If you could make a living at any job in the world, what would that job be?

This is an easy question: I would be a musician! Making music is hardly a job in the normal sense and I’m grateful to be doing it.

What does this album mean to you personally?

I don’t think I fully appreciated it at the time but now that the album is complete and it is about to be released, I find myself reflecting on the work Cyrcles by Frank Wallace. This is a large piece of 6 movements, about 25 minutes in length, and quite an achievement. It is his 3rd Sonata for Guitar and was written for me, for this project specifically. I asked Frank to write something large and worthy of a true concert stage on the theme of seasons, cycles, and change. He wrote Cyrcles in memoriam for a student lost to suicide at a young age and penned the notes while dealing with a surprising diagnosis himself. He is currently fighting stage IV cancer and writing about his experience on his blog – anyone interested in Frank’s work, his music, his poetry, his vision as an artist should visit his site. Reading his words makes this work feel painfully poignant. I’m optimistic for Frank and am looking forward to our next meeting but I cannot help but reflect on cycles and death and change – a healthy reflection that one often forgets in the tumult of everyday life. I’m so pleased to have this great work and that it is a focal point of this album.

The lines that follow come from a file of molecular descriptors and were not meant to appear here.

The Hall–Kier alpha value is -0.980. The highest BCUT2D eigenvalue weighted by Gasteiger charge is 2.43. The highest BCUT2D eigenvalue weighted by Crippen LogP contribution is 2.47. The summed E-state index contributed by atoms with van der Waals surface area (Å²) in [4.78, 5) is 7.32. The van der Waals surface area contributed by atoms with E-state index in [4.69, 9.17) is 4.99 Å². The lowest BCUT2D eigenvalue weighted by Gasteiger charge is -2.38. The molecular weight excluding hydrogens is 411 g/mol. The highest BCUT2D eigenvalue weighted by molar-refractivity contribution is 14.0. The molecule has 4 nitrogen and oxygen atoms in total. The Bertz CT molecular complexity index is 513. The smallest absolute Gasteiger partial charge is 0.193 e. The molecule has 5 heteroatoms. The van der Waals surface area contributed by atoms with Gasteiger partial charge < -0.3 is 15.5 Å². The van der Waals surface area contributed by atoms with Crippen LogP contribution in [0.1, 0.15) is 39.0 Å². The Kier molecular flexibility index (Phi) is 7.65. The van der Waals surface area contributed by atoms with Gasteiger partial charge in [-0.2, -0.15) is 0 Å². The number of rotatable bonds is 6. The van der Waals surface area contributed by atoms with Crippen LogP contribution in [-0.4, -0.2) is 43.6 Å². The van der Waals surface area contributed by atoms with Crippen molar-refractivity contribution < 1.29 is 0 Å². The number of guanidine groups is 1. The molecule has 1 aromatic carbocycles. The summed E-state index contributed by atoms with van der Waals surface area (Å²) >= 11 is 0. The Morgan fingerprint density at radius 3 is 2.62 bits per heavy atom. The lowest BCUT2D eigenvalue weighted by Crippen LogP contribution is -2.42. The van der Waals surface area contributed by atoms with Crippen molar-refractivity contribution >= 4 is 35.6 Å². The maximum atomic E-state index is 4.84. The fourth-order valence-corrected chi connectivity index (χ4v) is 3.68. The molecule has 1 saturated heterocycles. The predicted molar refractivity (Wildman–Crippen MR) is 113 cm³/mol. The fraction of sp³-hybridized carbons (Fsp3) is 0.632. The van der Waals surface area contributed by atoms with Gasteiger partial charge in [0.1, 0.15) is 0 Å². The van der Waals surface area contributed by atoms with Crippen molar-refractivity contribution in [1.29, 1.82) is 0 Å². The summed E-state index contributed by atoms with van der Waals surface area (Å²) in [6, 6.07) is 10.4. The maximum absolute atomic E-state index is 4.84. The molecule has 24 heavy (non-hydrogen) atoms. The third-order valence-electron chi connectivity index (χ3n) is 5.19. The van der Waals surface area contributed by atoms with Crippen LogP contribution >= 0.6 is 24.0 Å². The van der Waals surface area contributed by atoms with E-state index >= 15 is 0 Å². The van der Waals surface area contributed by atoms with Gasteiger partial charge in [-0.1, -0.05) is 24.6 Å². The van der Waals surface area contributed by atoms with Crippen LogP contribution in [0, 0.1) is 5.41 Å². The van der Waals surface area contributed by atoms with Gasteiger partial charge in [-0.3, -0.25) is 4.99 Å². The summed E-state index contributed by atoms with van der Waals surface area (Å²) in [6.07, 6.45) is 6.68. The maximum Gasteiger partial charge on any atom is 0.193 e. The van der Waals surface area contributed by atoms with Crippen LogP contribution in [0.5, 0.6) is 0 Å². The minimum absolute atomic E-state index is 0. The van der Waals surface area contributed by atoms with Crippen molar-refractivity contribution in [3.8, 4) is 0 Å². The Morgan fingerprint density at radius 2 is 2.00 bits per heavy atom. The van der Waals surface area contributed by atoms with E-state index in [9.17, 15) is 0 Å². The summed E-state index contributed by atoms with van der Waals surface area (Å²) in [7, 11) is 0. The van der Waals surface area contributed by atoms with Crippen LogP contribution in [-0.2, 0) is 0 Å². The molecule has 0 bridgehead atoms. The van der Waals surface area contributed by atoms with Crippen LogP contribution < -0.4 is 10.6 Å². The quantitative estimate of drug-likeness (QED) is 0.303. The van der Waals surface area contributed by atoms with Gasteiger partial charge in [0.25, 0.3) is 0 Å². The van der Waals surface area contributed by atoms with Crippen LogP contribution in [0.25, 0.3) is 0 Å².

What was your favorite musical moment on the album?

This is a difficult question, like choosing a favorite child. I do not think I really can do this, as I love each work so much. However, perhaps I can admit to loving Takemitsu just a little more and trusting the other children will not be offended. His work has a quality that feels slippery to me. It also escapes through the cracks just as I gain a foothold. It keeps me coming back and focuses my attention in a way few composers do. Everything is structured and placed just perfectly but it feels improvised and casual at the same time. It also leaves me with an inhalation and a question, a sort of energy that then spills into life.

What is your guilty pleasure?

There are probably many though I do not feel particularly guilty so I’m not sure… iced-soy-chai-lattes, Frasier, selvedge denim, Magic the Gathering, Billie Eilish… I’ll let you judge, do those qualify?

Is there a specific feeling that you would like communicated to audiences in this work?

I would like audiences to listen to this album in the spirit of the title, amor fati. This is why I dedicated a bit of text inside the album to the concept. The theme is cycles and change; the music will come and go like everything else we experience in life. I structured the album in a balanced way with an intentional flow from one work to the next. It is my hope that these works will be heard and absorbed but not held onto. There is nothing cognitive to the art of music. I find myself constantly challenging people when they protest this or that music saying they do not understand it or need more music theory to appreciate it. I find this is to miss the point. Music is an experience in time and as such is ungraspable to us. Listening to this album or any musical work must occur in time and be released upon its ending. It is sound only, waves of air passing into your ears, a sensual experience of the body. I hope the music my audience hears will inspire that letting go and encourage the releasing of the cognitive, and that it will cultivate awareness and presence.

AMOR FATI is now available for streaming or purchase through Ravello Records. Click here to explore this new album.